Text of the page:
Dáil debates

Thursday, 15 October 2020

Financial Resolutions 2020 - Financial Resolution No. 7: General (Resumed)


1:40 pm

Darren O'Rourke (Meath East, Sinn Fein) | Oireachtas source

I welcome some of the positive announcements in the budget in the areas of climate action and transport. Investing in our public transport system, active travel options and improving the quality of our roads and rail lines are all vitally important in addressing our emissions obligations and improving the quality of life of our citizens. Unsurprisingly, I also want to address a number of the areas where we believe the Government has failed and set out why we believe these issues should be approached differently.

Sinn Féin's position on a carbon tax is well known. It is not that we do not want to address the use of fossil fuels in our homes and cars, but we believe targeting people with a punitive tax is not a fair or just approach and it will not actually help. In fact, it will do the opposite. The carbon tax applies to all the things people cannot do without, such as petrol to get them to work, gas to cook their dinner and home heating oil to keep them warm.

The 29% increase announced is inherently unfair as the richer a person is, the easier this tax is to avoid. Those who have the money can buy electric cars, install a fleet of solar panels on their roofs and retrofit their homes, thereby avoiding the tax increase in all of these areas. Most people simply cannot do this. Yesterday, the Minister, Deputy Eamon Ryan, said the carbon tax will help people to choose the right thing. The Labour Party said the carbon tax is the litmus test of our commitment to our climate obligations. That reflects the starting position for individuals. I was genuinely astonished by those statements.

Many people would love to choose an electric car and have their homes retrofitted so their heating bills would not be sky high. They would love to choose to have solar panels on their roofs or take a train or a dependable bus instead of sitting for hours in traffic. Most people do not have a spare €50,000 to buy a larger vehicle or retrofit their home and get a heat pump.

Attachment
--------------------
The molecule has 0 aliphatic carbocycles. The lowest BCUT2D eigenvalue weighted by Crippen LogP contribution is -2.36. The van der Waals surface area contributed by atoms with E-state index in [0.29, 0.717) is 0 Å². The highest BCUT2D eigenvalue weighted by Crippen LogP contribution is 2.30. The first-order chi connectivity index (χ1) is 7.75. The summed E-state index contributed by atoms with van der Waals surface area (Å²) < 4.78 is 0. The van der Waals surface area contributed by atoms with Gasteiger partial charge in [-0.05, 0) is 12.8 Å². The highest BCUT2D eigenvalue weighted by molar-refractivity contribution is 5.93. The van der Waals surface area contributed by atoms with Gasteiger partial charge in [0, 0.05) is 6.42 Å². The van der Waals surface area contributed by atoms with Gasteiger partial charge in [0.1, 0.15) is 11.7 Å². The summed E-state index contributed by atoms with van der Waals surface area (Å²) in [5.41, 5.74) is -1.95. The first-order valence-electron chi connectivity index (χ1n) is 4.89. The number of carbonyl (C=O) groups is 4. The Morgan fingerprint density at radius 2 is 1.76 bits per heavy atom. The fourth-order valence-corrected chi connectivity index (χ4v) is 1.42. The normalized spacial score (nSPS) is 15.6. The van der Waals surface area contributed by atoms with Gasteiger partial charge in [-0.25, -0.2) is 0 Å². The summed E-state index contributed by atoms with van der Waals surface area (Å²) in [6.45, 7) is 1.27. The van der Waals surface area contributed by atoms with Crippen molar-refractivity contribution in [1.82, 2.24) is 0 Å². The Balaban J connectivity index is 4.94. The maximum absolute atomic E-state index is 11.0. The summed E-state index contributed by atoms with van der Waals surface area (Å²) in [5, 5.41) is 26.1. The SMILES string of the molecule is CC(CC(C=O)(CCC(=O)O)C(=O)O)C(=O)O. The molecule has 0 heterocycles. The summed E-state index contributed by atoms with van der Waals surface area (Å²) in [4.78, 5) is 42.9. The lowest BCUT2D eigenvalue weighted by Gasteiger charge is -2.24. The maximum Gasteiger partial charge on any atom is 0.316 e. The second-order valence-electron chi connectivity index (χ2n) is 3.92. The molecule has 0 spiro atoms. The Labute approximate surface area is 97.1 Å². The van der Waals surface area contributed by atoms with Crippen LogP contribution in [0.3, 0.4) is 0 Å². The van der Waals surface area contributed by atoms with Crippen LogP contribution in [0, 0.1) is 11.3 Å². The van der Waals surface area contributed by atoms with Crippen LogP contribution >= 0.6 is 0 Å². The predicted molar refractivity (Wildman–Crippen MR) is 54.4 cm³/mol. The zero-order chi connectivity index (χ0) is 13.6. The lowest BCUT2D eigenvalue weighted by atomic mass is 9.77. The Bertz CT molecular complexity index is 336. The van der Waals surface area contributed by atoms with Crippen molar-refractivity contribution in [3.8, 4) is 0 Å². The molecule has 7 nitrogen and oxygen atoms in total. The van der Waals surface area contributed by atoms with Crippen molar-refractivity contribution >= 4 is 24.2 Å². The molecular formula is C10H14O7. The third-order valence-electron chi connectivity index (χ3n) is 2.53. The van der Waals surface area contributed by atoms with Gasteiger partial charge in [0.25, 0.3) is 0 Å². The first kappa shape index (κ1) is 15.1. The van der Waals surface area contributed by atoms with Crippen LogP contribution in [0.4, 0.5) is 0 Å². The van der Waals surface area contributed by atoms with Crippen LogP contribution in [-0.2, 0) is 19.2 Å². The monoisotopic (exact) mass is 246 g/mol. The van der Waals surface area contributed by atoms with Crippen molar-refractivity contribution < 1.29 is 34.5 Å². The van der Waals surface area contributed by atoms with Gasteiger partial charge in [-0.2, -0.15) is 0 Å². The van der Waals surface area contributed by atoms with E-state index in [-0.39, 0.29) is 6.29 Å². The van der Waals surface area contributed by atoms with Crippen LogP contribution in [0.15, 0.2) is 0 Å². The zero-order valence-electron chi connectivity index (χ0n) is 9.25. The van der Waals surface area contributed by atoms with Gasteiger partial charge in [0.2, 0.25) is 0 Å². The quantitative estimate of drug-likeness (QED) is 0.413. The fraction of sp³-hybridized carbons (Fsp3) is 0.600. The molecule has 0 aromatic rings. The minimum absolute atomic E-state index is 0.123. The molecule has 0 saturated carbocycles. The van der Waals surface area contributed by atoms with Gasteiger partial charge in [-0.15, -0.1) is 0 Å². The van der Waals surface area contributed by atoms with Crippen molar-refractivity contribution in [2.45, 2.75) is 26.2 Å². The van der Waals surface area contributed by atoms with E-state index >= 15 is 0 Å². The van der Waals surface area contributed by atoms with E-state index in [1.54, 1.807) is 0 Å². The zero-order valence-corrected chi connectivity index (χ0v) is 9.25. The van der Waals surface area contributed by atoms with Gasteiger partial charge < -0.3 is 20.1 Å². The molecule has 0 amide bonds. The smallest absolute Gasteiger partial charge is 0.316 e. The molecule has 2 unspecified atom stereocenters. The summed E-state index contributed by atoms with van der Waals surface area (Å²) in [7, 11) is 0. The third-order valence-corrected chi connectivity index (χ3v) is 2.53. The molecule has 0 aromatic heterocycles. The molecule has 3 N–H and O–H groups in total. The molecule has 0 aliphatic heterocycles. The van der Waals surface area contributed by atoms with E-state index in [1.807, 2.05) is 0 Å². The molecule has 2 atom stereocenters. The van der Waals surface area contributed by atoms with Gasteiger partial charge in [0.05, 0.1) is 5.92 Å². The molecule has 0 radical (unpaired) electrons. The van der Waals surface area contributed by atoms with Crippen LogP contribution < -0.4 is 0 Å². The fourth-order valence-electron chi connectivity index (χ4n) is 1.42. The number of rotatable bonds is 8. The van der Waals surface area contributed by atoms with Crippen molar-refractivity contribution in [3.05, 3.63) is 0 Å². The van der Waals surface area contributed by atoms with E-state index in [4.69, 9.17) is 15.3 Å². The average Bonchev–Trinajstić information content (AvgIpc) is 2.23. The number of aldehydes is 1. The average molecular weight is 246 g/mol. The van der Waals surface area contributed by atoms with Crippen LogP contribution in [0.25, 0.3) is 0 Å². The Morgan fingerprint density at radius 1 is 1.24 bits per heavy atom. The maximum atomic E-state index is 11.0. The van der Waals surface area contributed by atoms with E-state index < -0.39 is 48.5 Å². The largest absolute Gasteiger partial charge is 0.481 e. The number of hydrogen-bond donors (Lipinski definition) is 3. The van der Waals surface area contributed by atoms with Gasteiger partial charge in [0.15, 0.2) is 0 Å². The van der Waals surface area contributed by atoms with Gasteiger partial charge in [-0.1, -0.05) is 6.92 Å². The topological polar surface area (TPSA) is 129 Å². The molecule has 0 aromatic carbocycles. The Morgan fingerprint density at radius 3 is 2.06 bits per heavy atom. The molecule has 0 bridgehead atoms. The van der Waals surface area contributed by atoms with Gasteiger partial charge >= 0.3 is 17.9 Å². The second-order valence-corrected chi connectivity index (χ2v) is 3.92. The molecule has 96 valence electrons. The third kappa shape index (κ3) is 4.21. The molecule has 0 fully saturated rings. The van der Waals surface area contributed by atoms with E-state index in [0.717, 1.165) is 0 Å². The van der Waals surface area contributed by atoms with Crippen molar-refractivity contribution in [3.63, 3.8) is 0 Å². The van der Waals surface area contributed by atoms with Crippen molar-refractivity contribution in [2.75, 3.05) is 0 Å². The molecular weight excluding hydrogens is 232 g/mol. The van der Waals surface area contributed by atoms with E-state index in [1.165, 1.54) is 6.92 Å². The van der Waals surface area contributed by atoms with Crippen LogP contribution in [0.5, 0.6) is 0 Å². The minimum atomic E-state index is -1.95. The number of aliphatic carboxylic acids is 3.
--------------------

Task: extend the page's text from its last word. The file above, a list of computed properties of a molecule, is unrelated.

By pushing up their bills through a carbon tax, they will have less money tomorrow to do all these things. The Government is punishing people for not being able to afford the cost of upgrading to greener alternatives. That is a punitive and brutal approach that will hamper our transition to a low carbon society and will really hurt people in the process. The people who are being targeted are the most vulnerable and will bear the most significant burden.

The carbon tax increase is already going to impact some of the industries already on the floor due to Covid-19. Taxi drivers and bus operators are going to be hit with significant additional fuel costs all while their businesses have been decimated. Again, these industries want to transition to cleaner and greener alternatives but affordable, realistic alternatives are simply not there yet. Punishing them with higher bills now will make their precarious financial situation worse and will not actually help the environment. As my time is limited I will conclude on that point.

I look forward to the Government and the Ministers publishing more details on their budget proposals, particularly in the area of retrofitting which was light on detail. We know that there are very significant delays and waiting lists and the figures in the budget need significantly more scrutiny which I look forward to giving.


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